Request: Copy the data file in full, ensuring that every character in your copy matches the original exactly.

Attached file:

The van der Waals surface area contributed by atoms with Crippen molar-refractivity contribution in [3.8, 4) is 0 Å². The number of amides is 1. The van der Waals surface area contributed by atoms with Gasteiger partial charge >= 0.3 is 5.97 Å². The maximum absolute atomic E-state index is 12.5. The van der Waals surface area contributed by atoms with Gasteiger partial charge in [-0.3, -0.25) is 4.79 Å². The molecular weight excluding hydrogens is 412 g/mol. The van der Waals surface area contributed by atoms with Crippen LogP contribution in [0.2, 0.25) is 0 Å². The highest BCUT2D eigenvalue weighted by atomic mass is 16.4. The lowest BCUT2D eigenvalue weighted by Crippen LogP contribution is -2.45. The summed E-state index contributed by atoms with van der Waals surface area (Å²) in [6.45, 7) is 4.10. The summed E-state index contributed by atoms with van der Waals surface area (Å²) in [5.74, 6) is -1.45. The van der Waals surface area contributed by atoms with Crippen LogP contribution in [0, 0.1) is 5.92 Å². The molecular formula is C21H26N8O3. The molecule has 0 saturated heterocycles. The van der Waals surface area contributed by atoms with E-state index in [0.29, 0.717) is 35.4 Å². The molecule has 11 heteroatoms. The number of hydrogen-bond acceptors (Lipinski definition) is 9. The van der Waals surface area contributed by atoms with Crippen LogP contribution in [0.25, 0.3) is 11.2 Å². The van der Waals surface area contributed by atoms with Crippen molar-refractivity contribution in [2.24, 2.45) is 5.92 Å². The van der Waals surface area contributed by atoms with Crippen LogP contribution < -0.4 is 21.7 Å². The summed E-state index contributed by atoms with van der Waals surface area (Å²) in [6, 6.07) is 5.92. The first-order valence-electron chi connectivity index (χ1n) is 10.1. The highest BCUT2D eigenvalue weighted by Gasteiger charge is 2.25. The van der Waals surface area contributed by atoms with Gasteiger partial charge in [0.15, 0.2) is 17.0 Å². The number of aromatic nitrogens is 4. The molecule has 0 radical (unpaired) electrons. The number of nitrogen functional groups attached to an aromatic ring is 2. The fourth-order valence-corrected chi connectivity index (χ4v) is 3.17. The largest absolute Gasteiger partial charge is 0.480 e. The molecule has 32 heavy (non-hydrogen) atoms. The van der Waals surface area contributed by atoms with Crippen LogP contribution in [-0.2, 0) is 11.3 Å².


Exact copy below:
The van der Waals surface area contributed by atoms with Crippen molar-refractivity contribution in [3.8, 4) is 0 Å². The number of amides is 1. The van der Waals surface area contributed by atoms with Gasteiger partial charge >= 0.3 is 5.97 Å². The maximum absolute atomic E-state index is 12.5. The van der Waals surface area contributed by atoms with Gasteiger partial charge in [-0.3, -0.25) is 4.79 Å². The molecular weight excluding hydrogens is 412 g/mol. The van der Waals surface area contributed by atoms with Crippen LogP contribution in [0.2, 0.25) is 0 Å². The highest BCUT2D eigenvalue weighted by atomic mass is 16.4. The lowest BCUT2D eigenvalue weighted by Crippen LogP contribution is -2.45. The summed E-state index contributed by atoms with van der Waals surface area (Å²) in [6.45, 7) is 4.10. The summed E-state index contributed by atoms with van der Waals surface area (Å²) in [5.74, 6) is -1.45. The van der Waals surface area contributed by atoms with Crippen LogP contribution in [0, 0.1) is 5.92 Å². The molecular formula is C21H26N8O3. The molecule has 0 saturated heterocycles. The van der Waals surface area contributed by atoms with E-state index in [0.29, 0.717) is 35.4 Å². The molecule has 11 heteroatoms. The number of hydrogen-bond acceptors (Lipinski definition) is 9. The van der Waals surface area contributed by atoms with Crippen LogP contribution in [0.25, 0.3) is 11.2 Å². The van der Waals surface area contributed by atoms with Crippen molar-refractivity contribution in [2.24, 2.45) is 5.92 Å². The van der Waals surface area contributed by atoms with Crippen LogP contribution < -0.4 is 21.7 Å². The summed E-state index contributed by atoms with van der Waals surface area (Å²) in [6, 6.07) is 5.92. The first-order valence-electron chi connectivity index (χ1n) is 10.1. The highest BCUT2D eigenvalue weighted by Gasteiger charge is 2.25. The van der Waals surface area contributed by atoms with Gasteiger partial charge in [0.15, 0.2) is 17.0 Å². The number of aromatic nitrogens is 4. The molecule has 0 radical (unpaired) electrons. The number of nitrogen functional groups attached to an aromatic ring is 2. The fourth-order valence-corrected chi connectivity index (χ4v) is 3.17. The largest absolute Gasteiger partial charge is 0.480 e. The molecule has 32 heavy (non-hydrogen) atoms. The van der Waals surface area contributed by atoms with Crippen LogP contribution in [-0.2, 0) is 11.3 Å².